About Foyil, Oklahoma
Facts, Trivia and useful information
Elevation: 761 ft. (233 m). Population: 234 (2010 census).
Time zone: Central (CST): UTC minus 6 hours. Summer (DST) CDT (UTC-5).
A very small town 9 miles southwest of Chelsea and 10 miles north of Claremore, in Rogers County, northeastern Oklahoma.
Foyil, Andrew Payne Monument and behind it Route 66
Route 66 crosses the community with a notheast to southwest course.
See Chelsea, History for full information on the region's history.
The first settler in what would later be Foyil was Alfred Foyil. He had been a Confederate soldier and courier during the American Civil War, and he moved into the Indian Territories (which later became Oklahoma) in 1875. He married the daughter of one of the leading Cherokee families and worked hard to build a log cabin and clear the land for a farm in Redland. He later became quite wealthy and move west, to another site just north of Claremore, where he established another farm.
The Name Foyil
The town got its name from its first inhabitant, Alfred Foyil. But the surname is quite peculiar. It is found in the US, in the Arkansas and Oklahoma after the 1840s. Perhaps it is a deformation of Foyle which in turn is an English surname derived from the Old French word "fouille" which means "pit".
A post office opened on his land in 1890 and he became the first postmaster. The town developed around it. He also ran the local general store.
A drugstore opened in 1898, a bank in 1905 and that same year, the town was incorporated. By 1911 it even had newspapers, a hotel and two physicians. The creation of Route 66 in 1926 brought some prosperity to the small community but the Great Depression and the Dust Bowl hit it hard.
Where to Stay
There are several hotels in neighboring Vinita and Claremore north and south of Foyil. Below is a list of lodging in towns along Route 66 close to Foyil:
- 27 miles. Motels and Hotels in Vinita.
- 42 miles. Motels and Hotels in Afton.
- 57 miles. Motels and Hotels in Miami.
- 10 miles. Motels and Hotels in Claremore.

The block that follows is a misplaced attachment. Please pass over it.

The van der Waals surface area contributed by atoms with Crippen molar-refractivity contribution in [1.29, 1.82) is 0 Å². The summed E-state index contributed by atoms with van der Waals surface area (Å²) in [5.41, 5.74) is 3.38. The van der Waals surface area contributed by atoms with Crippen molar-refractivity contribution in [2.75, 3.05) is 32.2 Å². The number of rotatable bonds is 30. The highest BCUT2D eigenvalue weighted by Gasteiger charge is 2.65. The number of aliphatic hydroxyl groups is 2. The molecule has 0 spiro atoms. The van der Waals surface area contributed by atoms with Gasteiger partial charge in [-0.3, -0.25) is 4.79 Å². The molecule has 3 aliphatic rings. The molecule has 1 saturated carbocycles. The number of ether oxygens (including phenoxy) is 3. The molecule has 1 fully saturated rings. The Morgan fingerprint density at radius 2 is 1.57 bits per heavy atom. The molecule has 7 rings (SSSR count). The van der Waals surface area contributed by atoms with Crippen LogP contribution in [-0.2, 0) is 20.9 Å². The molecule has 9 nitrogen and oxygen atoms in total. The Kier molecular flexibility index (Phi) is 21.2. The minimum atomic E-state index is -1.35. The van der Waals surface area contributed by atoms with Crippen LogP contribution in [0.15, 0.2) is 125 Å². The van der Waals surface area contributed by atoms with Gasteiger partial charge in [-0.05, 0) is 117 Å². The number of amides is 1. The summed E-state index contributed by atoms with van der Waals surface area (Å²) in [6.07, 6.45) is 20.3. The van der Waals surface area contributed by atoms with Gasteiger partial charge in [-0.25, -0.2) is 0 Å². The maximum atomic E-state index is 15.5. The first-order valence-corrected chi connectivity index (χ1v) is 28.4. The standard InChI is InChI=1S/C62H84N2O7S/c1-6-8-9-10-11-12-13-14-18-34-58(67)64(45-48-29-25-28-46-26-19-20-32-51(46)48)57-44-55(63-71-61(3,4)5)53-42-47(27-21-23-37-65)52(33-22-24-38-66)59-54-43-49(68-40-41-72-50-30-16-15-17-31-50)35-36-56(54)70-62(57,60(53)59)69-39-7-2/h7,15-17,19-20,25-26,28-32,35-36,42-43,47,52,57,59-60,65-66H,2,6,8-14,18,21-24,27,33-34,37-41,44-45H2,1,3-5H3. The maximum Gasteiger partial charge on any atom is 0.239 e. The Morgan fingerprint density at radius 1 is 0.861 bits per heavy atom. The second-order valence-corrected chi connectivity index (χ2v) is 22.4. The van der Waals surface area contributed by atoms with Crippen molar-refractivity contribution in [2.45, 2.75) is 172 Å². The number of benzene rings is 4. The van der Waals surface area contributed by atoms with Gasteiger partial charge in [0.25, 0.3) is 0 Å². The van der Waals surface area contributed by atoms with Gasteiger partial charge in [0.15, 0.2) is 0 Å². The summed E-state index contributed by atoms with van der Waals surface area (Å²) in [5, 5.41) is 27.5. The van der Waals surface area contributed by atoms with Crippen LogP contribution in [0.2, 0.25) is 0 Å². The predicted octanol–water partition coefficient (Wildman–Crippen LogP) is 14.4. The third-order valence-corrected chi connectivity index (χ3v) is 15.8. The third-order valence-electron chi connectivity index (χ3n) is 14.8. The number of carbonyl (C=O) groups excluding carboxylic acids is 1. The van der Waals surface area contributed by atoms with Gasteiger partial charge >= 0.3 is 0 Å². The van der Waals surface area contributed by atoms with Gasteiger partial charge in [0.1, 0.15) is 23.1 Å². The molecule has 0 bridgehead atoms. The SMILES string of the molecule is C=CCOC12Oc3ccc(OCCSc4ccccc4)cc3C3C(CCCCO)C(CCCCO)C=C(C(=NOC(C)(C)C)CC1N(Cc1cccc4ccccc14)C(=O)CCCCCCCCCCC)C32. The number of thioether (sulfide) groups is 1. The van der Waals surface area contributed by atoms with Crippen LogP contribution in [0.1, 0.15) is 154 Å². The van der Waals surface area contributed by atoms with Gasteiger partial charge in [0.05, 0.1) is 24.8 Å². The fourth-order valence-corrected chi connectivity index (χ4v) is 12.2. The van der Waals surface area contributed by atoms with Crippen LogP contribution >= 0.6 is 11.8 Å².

- 20 miles. Motels and Hotels in Catoosa.
- 38 miles. Motels and Hotels in Tulsa.
>> There are three RV campgrounds near Chelsea - Foyil.
Weather in Foyil
Check the Weather and climate of Chelsea for historical weather information.
Tornado Risk: Foyil lies within the "Tornado Alley in Oklahoma and experiences some 8 Tornado watches every year.
Read more about: the risk of Tornadoes on Route66.
Getting to Foyil
It is 9 miles southwest of Chelsea.
Map of Foyil and Route66
Map of Foyil and Route 66 in Oklahoma.
Pale Blue: Historic Route 66 alignment; Red line: Interstate highways, where they overlap the old alignment.
Remove or restore State shading
Route 66 itinerary to Foyil
Route 66 in Oklahoma
Click to read the Full description of Route 66 across Oklahoma.
Foyil, OK: Attractions & Sights
Things to Do and See
Small Town Attractions
World's Largest Totem Pole, Abe Ezekowitz
Andy Payne Monument
12900 Andy Payne Blvd and Route 66, Foyil, Ok.
The monument is set in a park between Route 66 and the Andy Payne Blvd. A bronze statue depicts Andy Payne running on the epic 1928 Transcontinental Race which he won. It is a Historic Oklahoma Marker.
Andrew "Andy" Hartley Payne (1907 - 1977)
He was a member of the Cherokee tribe, he was raised in Foyil, Oklahoma. During the 1928 Trans-America Footrace, which he won, he passed through the town.
He loved running, and practiced every day running the 5 miles that separated his family's farm from Foyil school.
He won the first Trans-America Footrace in 1928 and the $ 25,000 prize.
Payne had studied and graduated from Foyil's High School, and later earned a law degree in the Oklahoma City University. He served in the US Army and later worked for almost half a century as Clerk of the Oklahoma Supreme Court.
Trans-America Footrace 1928
The footrace (also known as the "Bunion Derby") was part of a plan by Charles C. Pyle to promote Route 66 which had been created two years before (1926). The first prize was $25,000 (which is equivalent to $350,000 today).
Most of the race took place along Route 66.
The event began in Los Angeles on March 24, 1928 and ended on May 26, 1928 in New York. Payne's total running time was 23 days, at an average speed of 6 miles per hour.
He ran all the way from Los Angeles to New York, covering a distance of 3,423.5 mile (5.509 km) in 573 hours, 4 minutes and 34 seconds.
Only one in four of the original runners made it to the Madison Square Garden's finish line (over 275 had started out in Los Angeles but half of them had dropped out by the fourth day).
Payne used the prize money to pay off the mortgage on his father's farm.
Charles C. "Cash and Carry" Pyle
Pyle was a theater owner and an entrepreneur who organized the event, and ended up almost broke after it ended (he took one week to pay the prize money to the runners).
He enlisted some professional runners, like English hundred-miler Arthur Newton and Estonian marathoner Juri Lossman. The group also included a Hindu philosopher who chanted as he ran and an Italian who raced singing arias.